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Opinion

Editorial: If the feds won’t protect our water, California has to do the job itself

Sacramento River
The Sacramento River in the San Joaquin-Sacramento River Delta, near Courtland, Calif.
(Rich Pedroncelli / Associated Press)

President Trump’s directive to roll back key protections for the nation’s waters helps to crystallize California’s challenge in the Trump era — and points the way toward a workable strategy for preserving and promoting the state’s environmental values despite an administration that is pushing in the opposite direction.

At issue is a rule that defines the reach of the landmark Clean Water Act, the 1972 law to prevent contamination of drinking water and degradation of U.S. waterways. The law operated well for more that 30 years until a pair of Supreme Court rulings left lawyers and administrators mystified as to just what streams and other waters it covered. The Obama administration adopted a thoughtful but controversial (and widely mischaracterized) “Waters of the United States” rule in 2015, but a number of states sued and implementation was blocked in court.

One of those objecting states was Oklahoma, and Trump made its attorney general — Scott Pruitt — his administrator of the Environmental Protection Agency. Last week, with Pruitt looking on, Trump signed an executive order aimed at ultimately eliminating the rule.

In doing so, the president yet again demonstrated his fluid relationship with facts, falsely asserting that the rule covers nearly every puddle and ditch and therefore treats small farmers and homebuilders as major industrial polluters.

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At the same time California is going it alone, it paradoxically has to engage more than ever with the rest of the nation.

The rule did indeed make clear that the Clean Water Act covers not just the rivers and streams that flow year-round in the eastern half of the country, but also California-style waterways, like the San Joaquin River, which flow into wetlands and major bodies of water during the rainy season but go bone-dry in the summer and fall. To the present occupant of the White House, California rivers may look like ditches and wetlands may look like puddles, but we know them as the sources of our drinking water, the migratory highways for salmon and other species, and the lifeblood of our environment.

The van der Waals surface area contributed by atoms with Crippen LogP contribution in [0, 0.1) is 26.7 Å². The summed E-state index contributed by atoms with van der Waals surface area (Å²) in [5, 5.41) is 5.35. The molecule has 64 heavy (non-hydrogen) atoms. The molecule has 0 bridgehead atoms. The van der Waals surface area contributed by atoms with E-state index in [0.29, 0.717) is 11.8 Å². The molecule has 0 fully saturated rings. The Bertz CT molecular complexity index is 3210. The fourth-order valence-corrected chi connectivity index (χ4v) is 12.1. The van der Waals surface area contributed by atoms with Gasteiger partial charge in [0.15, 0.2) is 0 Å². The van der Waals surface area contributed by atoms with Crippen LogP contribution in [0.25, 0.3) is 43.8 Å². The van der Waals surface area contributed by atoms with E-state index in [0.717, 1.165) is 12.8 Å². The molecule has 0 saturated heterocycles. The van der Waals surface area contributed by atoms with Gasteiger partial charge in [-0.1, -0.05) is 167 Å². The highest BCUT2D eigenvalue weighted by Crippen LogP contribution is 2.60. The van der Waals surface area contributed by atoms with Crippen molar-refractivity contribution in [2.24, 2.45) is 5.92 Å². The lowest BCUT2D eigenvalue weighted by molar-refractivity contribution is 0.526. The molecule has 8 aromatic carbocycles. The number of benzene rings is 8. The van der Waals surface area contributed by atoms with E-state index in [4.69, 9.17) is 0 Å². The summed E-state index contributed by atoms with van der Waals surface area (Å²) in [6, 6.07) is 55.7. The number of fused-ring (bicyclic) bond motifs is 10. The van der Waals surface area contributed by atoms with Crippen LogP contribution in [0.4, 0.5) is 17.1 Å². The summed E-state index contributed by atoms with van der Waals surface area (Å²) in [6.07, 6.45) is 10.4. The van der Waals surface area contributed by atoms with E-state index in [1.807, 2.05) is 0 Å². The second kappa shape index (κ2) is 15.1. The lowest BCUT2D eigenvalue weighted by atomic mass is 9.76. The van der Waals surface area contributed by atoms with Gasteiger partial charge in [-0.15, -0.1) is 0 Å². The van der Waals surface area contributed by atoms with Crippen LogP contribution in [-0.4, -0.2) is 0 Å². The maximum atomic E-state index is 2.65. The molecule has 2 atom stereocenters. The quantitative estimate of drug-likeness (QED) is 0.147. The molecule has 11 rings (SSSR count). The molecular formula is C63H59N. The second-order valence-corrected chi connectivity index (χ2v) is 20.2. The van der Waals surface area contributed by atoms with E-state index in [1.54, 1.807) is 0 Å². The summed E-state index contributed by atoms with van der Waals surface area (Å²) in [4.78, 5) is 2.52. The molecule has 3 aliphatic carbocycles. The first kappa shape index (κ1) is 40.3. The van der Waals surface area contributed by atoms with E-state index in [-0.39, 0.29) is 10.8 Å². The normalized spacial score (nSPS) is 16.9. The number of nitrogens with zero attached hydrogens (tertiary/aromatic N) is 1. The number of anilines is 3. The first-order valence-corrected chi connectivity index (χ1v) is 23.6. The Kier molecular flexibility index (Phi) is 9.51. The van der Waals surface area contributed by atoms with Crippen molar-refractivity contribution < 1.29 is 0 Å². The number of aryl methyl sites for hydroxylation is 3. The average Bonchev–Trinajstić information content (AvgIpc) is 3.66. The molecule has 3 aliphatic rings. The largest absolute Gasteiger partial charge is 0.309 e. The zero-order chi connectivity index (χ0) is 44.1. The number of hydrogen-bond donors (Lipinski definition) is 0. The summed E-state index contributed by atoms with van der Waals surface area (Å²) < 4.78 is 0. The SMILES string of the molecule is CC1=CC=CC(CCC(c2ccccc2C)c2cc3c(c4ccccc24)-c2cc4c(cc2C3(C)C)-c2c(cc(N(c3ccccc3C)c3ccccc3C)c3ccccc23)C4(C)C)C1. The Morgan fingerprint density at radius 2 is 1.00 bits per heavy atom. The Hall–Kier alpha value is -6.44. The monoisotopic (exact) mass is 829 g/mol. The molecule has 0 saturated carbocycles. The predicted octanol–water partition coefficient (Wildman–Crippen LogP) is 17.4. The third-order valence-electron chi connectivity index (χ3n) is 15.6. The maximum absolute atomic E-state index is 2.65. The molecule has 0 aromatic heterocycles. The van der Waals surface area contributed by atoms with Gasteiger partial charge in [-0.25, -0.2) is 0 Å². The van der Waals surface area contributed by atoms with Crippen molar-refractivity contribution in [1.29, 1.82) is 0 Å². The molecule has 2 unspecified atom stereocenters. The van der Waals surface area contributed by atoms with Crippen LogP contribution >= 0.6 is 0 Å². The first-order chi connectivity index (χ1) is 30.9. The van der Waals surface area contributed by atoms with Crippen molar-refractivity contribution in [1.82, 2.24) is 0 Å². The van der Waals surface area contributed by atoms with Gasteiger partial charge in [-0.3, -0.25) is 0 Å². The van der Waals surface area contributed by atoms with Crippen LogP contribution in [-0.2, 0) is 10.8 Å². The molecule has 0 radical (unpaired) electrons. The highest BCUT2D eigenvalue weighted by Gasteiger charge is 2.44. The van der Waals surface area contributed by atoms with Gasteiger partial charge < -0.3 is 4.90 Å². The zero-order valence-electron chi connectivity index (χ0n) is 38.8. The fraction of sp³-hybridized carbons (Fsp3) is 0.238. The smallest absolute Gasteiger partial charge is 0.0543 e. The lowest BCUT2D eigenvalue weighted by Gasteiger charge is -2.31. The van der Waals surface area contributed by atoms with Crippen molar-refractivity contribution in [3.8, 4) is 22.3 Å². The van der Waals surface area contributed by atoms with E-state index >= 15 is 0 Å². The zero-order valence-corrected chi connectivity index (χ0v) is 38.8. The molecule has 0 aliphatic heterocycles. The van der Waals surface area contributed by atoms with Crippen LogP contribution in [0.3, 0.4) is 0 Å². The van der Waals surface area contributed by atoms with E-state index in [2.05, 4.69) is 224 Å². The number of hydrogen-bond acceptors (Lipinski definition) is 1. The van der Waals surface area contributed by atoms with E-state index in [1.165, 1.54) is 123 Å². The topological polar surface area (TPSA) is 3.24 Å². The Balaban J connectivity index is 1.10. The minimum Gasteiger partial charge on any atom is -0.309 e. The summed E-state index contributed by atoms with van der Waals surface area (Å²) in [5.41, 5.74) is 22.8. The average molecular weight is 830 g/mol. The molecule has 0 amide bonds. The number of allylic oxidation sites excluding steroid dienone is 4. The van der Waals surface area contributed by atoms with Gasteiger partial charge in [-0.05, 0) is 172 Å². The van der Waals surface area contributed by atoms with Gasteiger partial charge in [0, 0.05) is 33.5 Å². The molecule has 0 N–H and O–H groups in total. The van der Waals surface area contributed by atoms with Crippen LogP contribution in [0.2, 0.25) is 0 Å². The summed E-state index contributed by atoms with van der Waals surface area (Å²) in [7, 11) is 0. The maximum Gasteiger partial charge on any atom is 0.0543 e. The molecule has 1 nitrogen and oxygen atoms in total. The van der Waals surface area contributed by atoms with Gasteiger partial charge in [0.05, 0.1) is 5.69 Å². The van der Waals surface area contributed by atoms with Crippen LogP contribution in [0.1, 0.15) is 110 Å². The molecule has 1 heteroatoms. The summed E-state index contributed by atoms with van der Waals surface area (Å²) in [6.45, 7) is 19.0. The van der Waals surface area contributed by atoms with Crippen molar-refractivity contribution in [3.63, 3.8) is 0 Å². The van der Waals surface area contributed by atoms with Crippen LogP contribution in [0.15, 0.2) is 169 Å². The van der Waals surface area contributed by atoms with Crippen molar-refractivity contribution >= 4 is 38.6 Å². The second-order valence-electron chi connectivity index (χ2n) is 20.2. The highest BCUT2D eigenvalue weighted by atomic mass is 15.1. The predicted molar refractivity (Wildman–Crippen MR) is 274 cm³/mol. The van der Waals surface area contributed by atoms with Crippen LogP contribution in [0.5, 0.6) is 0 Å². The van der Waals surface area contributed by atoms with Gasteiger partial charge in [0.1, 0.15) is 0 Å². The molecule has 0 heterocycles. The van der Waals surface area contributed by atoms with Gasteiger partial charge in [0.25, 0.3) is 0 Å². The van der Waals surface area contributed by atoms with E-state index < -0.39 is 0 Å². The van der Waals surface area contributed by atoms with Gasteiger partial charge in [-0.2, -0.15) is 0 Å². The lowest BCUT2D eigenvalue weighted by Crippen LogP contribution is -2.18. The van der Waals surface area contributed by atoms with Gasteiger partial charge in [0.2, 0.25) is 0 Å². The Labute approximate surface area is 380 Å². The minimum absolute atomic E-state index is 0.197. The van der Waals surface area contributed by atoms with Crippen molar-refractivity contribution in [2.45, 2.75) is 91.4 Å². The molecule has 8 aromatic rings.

As it happens, the Clean Water Act delegates enforcement power to a number of states, including California. It’s a different mechanism than the Clean Air Act “waiver” that allows California to promulgate its own, tougher, auto emissions standards. Although Trump is threatening to revoke the clean air waiver, it would be all but impossible for him to scrap California’s clean water enforcement powers.

In addition, California has its own clean water law. The state’s Porter-Cologne Water Quality Control Act was adopted three years before the federal law, and it created the State Water Resources Control Board and authorized it to make state rules if they are at least as protective of water as the federal government’s.

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Part One of what ought to be California’s strategy to weather the Trump rollbacks is for the state water board to quicken its pace in adopting rules that interpret and apply pollution standards. That hasn’t been necessary until now, because the water board worked in partnership with the EPA, allowing the board to focus on the drought and related water supply and quality challenges. Now, though, with Trump planning to cut EPA funding deeply and scrap the Waters of the United States rule, the water board has to go it alone and move pollution rulemaking closer to the top of its agenda.

That, of course, will not be enough. The very essence of water protection laws and the rules that give them life is the understanding that the nation’s waters are interconnected. Polluting a seasonal creek in Wyoming, for example, may foul the Green River, which in turn affects the Colorado River, from which the entire Southwest — including Los Angeles — drinks.

So at the same time California is going it alone, it paradoxically has to engage more than ever with the rest of the nation. Part Two of the strategy must be for lawmakers and lawyers here to challenge the White House and assist, question, hear out and debate other states. California’s leaders and water experts must become adept at debunking exaggerated claims that Trump adopts as gospel — for example, that the Waters of the United States rule harms farmers (in fact, the rule exempts most agriculture) or that it has cost “hundreds of thousands of jobs” (although no one can name any job that has been lost). When necessary, California’s leaders must go to court. And they must be able to present California as an example of a state that can protect its drinking water and environment while sustaining a strong economy and a thriving agricultural sector.

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